Foundational Frameworks Part 31 - Salvation & Worship

Foundational Truths: The Bible is God’s self-revelation.
God is the Eternal, Sovereign Creator; all that He creates is good.
Man is a responsible agent, held to a moral standard.
Sin originates within a person, separating us from God.
God declares one righteous by faith alone, apart from works.


“Egypt was one of the most advanced versions of the pagan Kingdom of Man. It offered rebellious man a ‘home’ of his own making in God’s creation. Man appeared to have freedom to live in perfect security… In reality the apparent freedom pagan man enjoys is slavery – slavery to his counterfeit of the Kingdom of God.”[1] It is within this context of an overtly pagan dominion that YHWH demonstrates His salvation.

Exodus 14:11-18. Having “come to their senses,” Pharaoh and his army pursue the Israelites toward the Red Sea. With fear of their oppressors, the Israelites begin to complain against Moses and YHWH. There is no stern correction from YHWH because Israel is in an infantile stage and the “trust relationship” has not had time to grow. Moses tells them not to fear because they will “see the salvation of YHWH” (v.13). Verse 14 is revealing: YHWH will supply the victory, the Israelites need only to be silent and watch His deliverance. This is a perfect picture of the freeness of salvation and that our role is simply to receive that which is provided for us by YHWH alone.

In crossing the Red Sea, the Israelites are “saved” (14:30), delivered from the crucible of Egypt. Salvation means “deliverance.” “Deliverance from what?” needs to be the question we ask when speaking of salvation. The Hebrew word yāša means “be saved, be delivered; save, deliver, give

victory, help; be safe; take vengeance, preserve;”[2] a verb which is first found in Exodus 14:30.

As seen above, the context will always tell you what the “salvation/deliverance” is from. Often times, it is from sickness, physical harm or death, wicked people, or enemies. “’Salvation’ in the Old Testament is not understood as a salvation from sin, since the word denotes broadly anything from which ‘deliverance’ must be sought: distress, war, servitude, or enemies.”[3] 


Exodus 15:1-19. This deliverance gives way to worship, setting a standard for what proper worship to YHWH should contain.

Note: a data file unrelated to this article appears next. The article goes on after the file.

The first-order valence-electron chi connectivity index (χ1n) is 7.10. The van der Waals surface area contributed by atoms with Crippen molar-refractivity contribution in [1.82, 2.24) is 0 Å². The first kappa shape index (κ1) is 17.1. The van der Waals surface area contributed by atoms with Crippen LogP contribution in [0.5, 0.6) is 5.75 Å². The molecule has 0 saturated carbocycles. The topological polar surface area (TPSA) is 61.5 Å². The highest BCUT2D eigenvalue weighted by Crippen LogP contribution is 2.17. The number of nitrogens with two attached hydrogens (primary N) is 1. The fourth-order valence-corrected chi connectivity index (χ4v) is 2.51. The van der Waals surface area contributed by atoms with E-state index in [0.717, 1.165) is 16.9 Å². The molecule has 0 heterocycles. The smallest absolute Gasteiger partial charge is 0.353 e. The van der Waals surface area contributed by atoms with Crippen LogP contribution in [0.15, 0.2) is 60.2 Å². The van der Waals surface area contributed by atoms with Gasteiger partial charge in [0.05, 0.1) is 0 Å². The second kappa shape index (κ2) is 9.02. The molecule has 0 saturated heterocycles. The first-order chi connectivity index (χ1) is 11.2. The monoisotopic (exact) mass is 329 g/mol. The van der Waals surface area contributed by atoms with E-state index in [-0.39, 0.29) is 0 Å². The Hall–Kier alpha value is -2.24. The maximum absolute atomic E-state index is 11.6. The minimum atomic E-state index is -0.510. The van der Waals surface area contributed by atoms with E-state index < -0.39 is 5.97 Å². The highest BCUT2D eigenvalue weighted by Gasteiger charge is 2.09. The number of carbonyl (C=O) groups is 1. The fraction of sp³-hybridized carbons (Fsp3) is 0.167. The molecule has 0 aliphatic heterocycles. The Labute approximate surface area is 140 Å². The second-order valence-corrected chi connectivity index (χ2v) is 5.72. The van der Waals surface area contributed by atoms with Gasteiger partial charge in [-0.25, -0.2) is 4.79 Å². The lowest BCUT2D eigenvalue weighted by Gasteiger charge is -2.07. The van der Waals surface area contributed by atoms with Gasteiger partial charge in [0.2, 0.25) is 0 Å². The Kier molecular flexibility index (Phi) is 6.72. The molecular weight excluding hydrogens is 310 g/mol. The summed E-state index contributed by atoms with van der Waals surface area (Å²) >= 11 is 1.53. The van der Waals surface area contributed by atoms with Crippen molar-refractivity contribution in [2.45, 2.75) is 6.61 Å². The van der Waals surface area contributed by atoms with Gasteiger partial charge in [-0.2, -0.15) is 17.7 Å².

True Biblical Worship contains two, and only two, elements. All else that would be brought into the worship of God does not have biblical validity. 1. Who God is. This describes His person, power, attributes, and the various names which help us to better understand Him. “Who God is,” being present tense, speaks to His unchanging (immutable) nature.
2. What God has done/will do. This includes such things as creation, His covenant(s), His deliverance and the blessing of His people, His provision in difficult times, His promises, and the excellence of His plan for history. The reason for the “has done/will do” is because of the vital role which prophecy plays in the Scriptures. Worship can look at both His past accomplishments and the future fulfillment of His promises.

We see this same idea in the book of Revelation when we are given a glimpse into the throne room of God and the worship that takes place around His throne. Revelation 4:8b, 11 both show the same contents: v. 8b shows who God is, and v. 11 shows what God has done.

When going through the Psalms, look for these two elements.

[1] Charles A. Clough, “Disruptive Truths of God’s Kingdom,” A Biblical Framework: for Worship and Obedience in an Age of Global Deception, Part III, p. 49-50.
[2] John E. Hartley, “929 יָשַׁע,” ed. R. Laird Harris, Gleason L. Archer Jr., and Bruce K. Waltke, Theological Wordbook of the Old Testament (Chicago: Moody Press, 1999), p. 414.
[3] Nelson’s Expository Dictionary of the Old Testament, ed. Merrill F. Unger and William White, Jr. (Nashville: Thomas Nelson Publishers, 1980), p. 93.